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Tim Wright博士のセミナー

Seminar by Prof. Tim Wright

セミナー等

SEMINARS

更新日:2018.09.25

Updated: 2018.09.25

9月末に開催される第10回ACES Workshop
http://quaketm.bosai.go.jp/~shiqing/ACES2018/index_aces.html
に合わせて,英国Leeds大のTim Wright 教授が京大に来られます.

Tim Wright 氏はまだ比較的若いですが,英国のCOMET (Center for the Observation and Modelling of Earthquakes, Volcanoes and Tectonics;http://comet.nerc.ac.uk)を率いるリーダーで,地震や火山など英国の固体地球表層の研究を束ねる地位にあり,世界的にも非常に注目されています.

下記の通り,セミナーを開催しますので,興味のある方はお気軽にご参加下さい.

------------------------------
Date: 1 Oct (Monday)
Time: 14:30 - 16:30
Room: C200 at the New Building of Research Center for Earthquake Prediction

Speaker: Professor Tim Wright (University of Leeds)

Title: Systematic and Automatic monitoring of our deforming planet with Sentinel-1: from colliding continents to subsiding houses

Abstract:
The Sentinel-1 constellation represents a major advance in our ability to monitor movements of our planet’s dynamic surface operationally. Sentinel-1 uniquely offers routine acquisitions with short revisits, a commitment to a long duration mission, systematic wide-area coverage, good orbital control, and a free and open data policy. Together, these give us the unprecedented ability to respond to most earthquakes and eruptions and to build the long deformation time series that are required to resolve slow deformation. In this talk, I will present the latest progress from COMET-LiCS (*), where we are now providing processed products and derived results to the community for volcanoes and the tectonic belts (**).

COMET’s work on earthquakes and volcanoes can be split into response and preparedness. We now respond routinely to most significant earthquakes that occur in the continents, providing interferograms and interpretations to the community rapidly – Sentinel-1 allows us to do this within a few days for most earthquakes. For example, after the M7.8 Kaikoura (New Zealand) earthquake, on 14 November 2016, and with assistance from ESA, we supplied a processed interferogram to the community at 1 pm on 15 November, just 5 hours and 37 minutes after the Sentinel1 acquisition. This data set was used extensively by colleagues at GNS in New Zealand to help them identify faults that had failed in the earthquake – vital in this case as it was one of the most complex earthquakes ever to have occurred. The fault models that resulted from the InSAR data (from Sentinel-1 and ALOS) completely changed the local and USGS estimates of ground shaking, and are likely to lead to modifications to seismic hazard codes worldwide. We are currently automating our response systems to take advantage of the guaranteed acquisitions that Sentinel-1 offers.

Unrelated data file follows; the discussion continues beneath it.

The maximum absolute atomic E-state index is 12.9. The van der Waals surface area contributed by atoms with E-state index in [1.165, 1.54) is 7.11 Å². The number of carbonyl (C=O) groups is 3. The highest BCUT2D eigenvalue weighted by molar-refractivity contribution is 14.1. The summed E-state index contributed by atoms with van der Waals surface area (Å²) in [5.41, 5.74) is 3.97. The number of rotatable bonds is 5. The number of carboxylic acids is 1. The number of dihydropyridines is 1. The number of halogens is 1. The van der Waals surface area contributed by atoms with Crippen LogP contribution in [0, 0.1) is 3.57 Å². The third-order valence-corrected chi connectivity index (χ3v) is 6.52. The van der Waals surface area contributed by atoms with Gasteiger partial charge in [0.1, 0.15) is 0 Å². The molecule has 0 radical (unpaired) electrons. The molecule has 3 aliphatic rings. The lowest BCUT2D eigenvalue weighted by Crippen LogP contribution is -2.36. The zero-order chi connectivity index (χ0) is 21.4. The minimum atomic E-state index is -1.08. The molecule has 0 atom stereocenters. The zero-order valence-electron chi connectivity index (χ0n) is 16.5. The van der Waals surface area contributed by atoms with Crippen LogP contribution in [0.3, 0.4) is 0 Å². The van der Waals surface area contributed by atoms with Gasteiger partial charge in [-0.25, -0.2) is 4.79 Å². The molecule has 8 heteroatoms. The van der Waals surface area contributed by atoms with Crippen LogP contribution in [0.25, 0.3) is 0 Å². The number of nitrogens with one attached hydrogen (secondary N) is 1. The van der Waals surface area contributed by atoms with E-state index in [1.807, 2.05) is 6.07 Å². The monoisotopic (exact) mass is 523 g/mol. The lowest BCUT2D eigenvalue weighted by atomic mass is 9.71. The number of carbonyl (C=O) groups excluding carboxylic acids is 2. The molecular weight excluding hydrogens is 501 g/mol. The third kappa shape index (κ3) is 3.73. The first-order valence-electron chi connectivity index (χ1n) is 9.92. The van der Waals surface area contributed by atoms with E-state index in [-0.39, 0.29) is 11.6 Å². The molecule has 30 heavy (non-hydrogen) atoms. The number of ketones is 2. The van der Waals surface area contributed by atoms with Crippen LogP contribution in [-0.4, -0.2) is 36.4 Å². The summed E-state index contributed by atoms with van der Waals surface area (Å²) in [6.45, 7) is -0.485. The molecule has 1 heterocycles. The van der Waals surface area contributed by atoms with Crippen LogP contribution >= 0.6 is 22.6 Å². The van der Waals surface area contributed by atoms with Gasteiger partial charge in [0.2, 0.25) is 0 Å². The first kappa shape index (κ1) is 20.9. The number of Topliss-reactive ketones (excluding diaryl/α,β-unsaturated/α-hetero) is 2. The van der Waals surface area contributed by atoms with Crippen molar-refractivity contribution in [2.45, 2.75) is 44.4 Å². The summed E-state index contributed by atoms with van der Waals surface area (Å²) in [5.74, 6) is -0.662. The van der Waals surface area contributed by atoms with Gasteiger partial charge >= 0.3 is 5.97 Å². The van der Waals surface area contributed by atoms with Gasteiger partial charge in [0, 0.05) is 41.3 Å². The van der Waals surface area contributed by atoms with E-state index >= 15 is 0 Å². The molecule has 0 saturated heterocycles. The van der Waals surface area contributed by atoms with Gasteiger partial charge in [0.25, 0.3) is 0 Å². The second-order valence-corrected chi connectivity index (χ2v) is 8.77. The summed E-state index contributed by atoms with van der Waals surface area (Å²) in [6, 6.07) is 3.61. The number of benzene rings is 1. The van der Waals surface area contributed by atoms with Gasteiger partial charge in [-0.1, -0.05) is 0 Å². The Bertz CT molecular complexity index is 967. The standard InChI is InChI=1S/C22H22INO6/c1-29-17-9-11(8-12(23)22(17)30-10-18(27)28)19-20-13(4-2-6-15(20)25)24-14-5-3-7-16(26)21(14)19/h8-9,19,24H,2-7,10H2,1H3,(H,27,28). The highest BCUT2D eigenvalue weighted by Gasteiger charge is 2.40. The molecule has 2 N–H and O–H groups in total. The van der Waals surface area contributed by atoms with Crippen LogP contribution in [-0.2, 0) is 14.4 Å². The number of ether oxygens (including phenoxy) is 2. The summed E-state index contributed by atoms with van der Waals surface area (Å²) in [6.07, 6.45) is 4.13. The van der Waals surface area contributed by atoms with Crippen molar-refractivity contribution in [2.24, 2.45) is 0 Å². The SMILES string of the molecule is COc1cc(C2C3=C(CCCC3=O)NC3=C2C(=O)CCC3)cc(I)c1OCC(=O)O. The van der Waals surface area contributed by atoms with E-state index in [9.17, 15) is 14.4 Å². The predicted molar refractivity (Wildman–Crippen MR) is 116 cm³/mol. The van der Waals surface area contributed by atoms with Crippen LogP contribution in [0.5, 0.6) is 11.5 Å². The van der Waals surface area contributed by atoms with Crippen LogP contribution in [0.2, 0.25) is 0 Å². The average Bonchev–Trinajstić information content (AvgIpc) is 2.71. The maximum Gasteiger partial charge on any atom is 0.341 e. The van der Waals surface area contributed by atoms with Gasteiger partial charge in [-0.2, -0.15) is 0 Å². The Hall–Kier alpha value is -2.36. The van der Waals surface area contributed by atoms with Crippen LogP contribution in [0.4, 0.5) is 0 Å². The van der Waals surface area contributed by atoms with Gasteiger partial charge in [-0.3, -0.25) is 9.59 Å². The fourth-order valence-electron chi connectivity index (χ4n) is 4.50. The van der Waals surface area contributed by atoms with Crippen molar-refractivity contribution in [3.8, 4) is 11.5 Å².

Preparing for earthquake and volcanic hazard first requires identification and characterisation of the hazard. Deformation data are now becoming a key piece of information in that process. For example, Biggs et al (Nature Communications 2014) showed that there is a strong diagnostic link between volcanoes that deform and volcanoes that erupt. Of equal importance, they showed that volcanoes that do not deform only rarely erupt. At fault zones, strain energy accumulates over long periods of time around faults that eventually fail in earthquakes. By mapping the accumulation of strain, we can place constraints on how often earthquakes can occur in a given region. To make an impact for volcano and fault zone monitoring, we need to be able to measure deformation rates on the order of 1 mm/yr or less. This requires mass processing of long time series of radar acquisitions. In COMET, we are currently processing interferograms systematically for the entire Alpine-Himalayan belt, which stretches over 9000 km from Italy through to China, and is up to 2000 km wide, and making interferograms and coherence products available to the community. We are also processing all ~1500 volcanoes on land that have erupted in the Holocene. We plan to provide average deformation rates and time series for all these areas. Results will be made available through our dedicated portal (**), and are being linked to the G-TEP portal and EPOS during 2018.

I will show the latest wide area results for tectonics and volcanism, and discuss how these can be used to build value-added products, including (i) maps of tectonic strain (ii) maps of seismic hazard (iii) volcano deformation alerts. The accuracy of these products will improve as the number of data products acquired by Sentinel-1 increases, and as the time series lengthen. Finally, I will show results from University of Leeds spinout, SATSENSE Ltd, which is using Sentinel-1 data to monitor movements on a much smaller scale in the UK.